Weather, surf conditions delay launch until May
Students in Dr. Steve Moore’s underwater robotics class in the fall of 2010 didn’t kick back over the winter break last January.
Instead, they volunteered to continue working on a project that wasn’t quite finished when the semester ended. The work – some of which took place in Professor Moore’s cluttered garage amid tools, electronic and mechanical parts and testing equipment – extended into the spring semester.
The class was working on SurfBot – an 8-foot Styrofoam surfboard to which two boogie boards and a pair of propellers are attached, as well as a metal box containing cameras, batteries, computers and electronics. Riding atop it all is a small stuffed otter, CSU Monterey Bay’s mascot.
After several surf- and weather-related delays, SurfBot was finally launched on May 8. It successfully completed its (revised) mission – to seek out and find a sunken sailboat and amphibious vehicle in approximately 27 feet of water off Del Monte Beach in Monterey.
"In spite of its name, it's not designed to surf," Dr. Moore said. "But it's the only surfboard I know that can swim and navigate all by itself!"
SurfBot finds its way with the help of a GPS unit and a pair of tiny computers. A video camera mounted on the robot beams live images back to shore. If the robot gets into trouble, the students can override its automatic navigation and use remote control to steer it from shore. If that fails, students would use a kayak to rescue the bot. After all, it's worth about $3,000.
The challenge given to the students was to build a robot that could map the depth and contours of the upper Carmel Submarine Canyon, a side branch of the famous Monterey Canyon.
But, according to Dr. Moore, "that was just an excuse to make learning more fun and effective." Carmel Canyon has already been mapped accurately by CSUMB's Seafloor Mapping Lab, which uses much more sophisticated technology to do the job. Dr. Moore planned to use those maps to check the accuracy of the students' results and assign their grades accordingly.
The 17 students in the class were mostly biology and environmental science, technology and policy students; one was studying computer science.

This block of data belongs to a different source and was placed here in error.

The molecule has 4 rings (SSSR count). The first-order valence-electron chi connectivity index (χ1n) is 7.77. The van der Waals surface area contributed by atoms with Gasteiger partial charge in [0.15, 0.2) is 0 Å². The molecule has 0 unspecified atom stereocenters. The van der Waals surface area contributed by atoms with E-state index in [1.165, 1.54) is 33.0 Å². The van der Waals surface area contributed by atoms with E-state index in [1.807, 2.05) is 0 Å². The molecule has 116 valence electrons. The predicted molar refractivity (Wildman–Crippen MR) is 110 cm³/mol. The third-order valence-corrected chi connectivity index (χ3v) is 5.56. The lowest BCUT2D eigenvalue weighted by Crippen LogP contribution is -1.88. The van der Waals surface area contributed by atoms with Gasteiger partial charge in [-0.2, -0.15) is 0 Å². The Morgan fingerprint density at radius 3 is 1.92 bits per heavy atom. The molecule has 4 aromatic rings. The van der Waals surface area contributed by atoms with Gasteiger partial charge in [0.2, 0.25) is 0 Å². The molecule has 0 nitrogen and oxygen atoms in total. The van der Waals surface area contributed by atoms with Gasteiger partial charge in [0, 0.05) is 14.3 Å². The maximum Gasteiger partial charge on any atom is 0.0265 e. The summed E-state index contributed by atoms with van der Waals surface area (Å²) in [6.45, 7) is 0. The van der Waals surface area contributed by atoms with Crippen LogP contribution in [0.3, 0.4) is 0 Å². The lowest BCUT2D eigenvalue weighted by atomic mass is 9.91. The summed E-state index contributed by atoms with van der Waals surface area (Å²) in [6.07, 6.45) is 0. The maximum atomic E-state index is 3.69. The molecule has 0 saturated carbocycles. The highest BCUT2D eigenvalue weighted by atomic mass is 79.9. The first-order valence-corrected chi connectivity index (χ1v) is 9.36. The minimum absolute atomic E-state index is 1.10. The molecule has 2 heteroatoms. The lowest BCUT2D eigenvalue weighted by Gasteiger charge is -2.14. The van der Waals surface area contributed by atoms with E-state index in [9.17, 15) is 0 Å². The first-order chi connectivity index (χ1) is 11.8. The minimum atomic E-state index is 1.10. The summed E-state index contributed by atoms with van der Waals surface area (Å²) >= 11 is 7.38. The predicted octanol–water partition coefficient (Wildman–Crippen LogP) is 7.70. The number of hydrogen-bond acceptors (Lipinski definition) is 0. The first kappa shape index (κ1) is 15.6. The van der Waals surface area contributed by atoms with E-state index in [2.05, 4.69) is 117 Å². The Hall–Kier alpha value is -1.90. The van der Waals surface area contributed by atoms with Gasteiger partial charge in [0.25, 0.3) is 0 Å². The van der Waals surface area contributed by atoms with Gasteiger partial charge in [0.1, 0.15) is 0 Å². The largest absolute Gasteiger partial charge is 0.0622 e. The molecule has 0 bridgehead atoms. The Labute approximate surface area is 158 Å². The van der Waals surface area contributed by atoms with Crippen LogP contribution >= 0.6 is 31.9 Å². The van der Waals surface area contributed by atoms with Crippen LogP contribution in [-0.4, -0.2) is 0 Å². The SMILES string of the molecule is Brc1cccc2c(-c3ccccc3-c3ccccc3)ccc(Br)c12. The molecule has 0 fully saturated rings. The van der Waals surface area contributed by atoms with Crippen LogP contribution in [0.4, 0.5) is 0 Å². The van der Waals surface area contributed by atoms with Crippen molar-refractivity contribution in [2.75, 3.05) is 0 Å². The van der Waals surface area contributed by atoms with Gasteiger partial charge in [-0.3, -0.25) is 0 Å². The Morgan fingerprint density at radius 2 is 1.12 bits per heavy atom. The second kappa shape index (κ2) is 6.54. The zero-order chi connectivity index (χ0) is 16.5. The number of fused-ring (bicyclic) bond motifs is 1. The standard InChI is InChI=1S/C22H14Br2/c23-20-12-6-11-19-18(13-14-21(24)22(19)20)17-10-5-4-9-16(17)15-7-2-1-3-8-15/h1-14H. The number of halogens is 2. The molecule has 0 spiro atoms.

Dr. Moore said that it’s unusual for biology students to take this kind of class. Normally, robotics this advanced would be taught in an engineering program.
Alin Gonzlez, a biology major from San Francisco, was attracted to the class because she thinks it will help her as she continues her education.
“I learned the basics of software,” she said. “I think I could do smaller projects on my own now, and that will help me do research in grad school.” She has applied to Texas A&M’s Fisheries Management program.
Cortland Jordan, an environmental science, technology and policy student from Lake Elsinore, was also attracted to the possibility of acquiring skills that will help him pursue a graduate degree in applied technology for ecology at Oregon State.
“. . . Many of us want to do this kind of thing in graduate school. We got caught up in this project,” he said. “We were in the lab every Thursday night for four hours. We ate pizza and built robots.
“The best part of this: In marine biology, it’s very competitive. This skill will give me a boost.”
On Jan. 29, the students’ skills were put to the test as SurfBot was taken for a test drive at Moss Landing Harbor.
“We got some valuable vehicle performance data and we learned some useful things that will improve the success of the mapping we hope to do when the weather and ocean conditions cooperate,” Dr. Moore said at the time.
With the end of the spring semester looming, the right conditions still hadn't materialized. That resulted in a change of location and a revised mission.
Dr. Moore joined the faculty even before the university opened its doors to students in the fall of 1995. He teaches an eclectic mix of biology, physics and nature photography courses and runs the Ecosystem Electronics Lab (EEL), the university’s own scientific research and development team.
He and his students – including those in the robotics class – invent out of necessity, developing new research tools because they don’t yet exist or alternatives are cost-prohibitive. The result: usable technologies that allow scientists and students to better understand our world.
And, maybe have some fun while “learning a bunch of stuff,” as Dr. Moore says.
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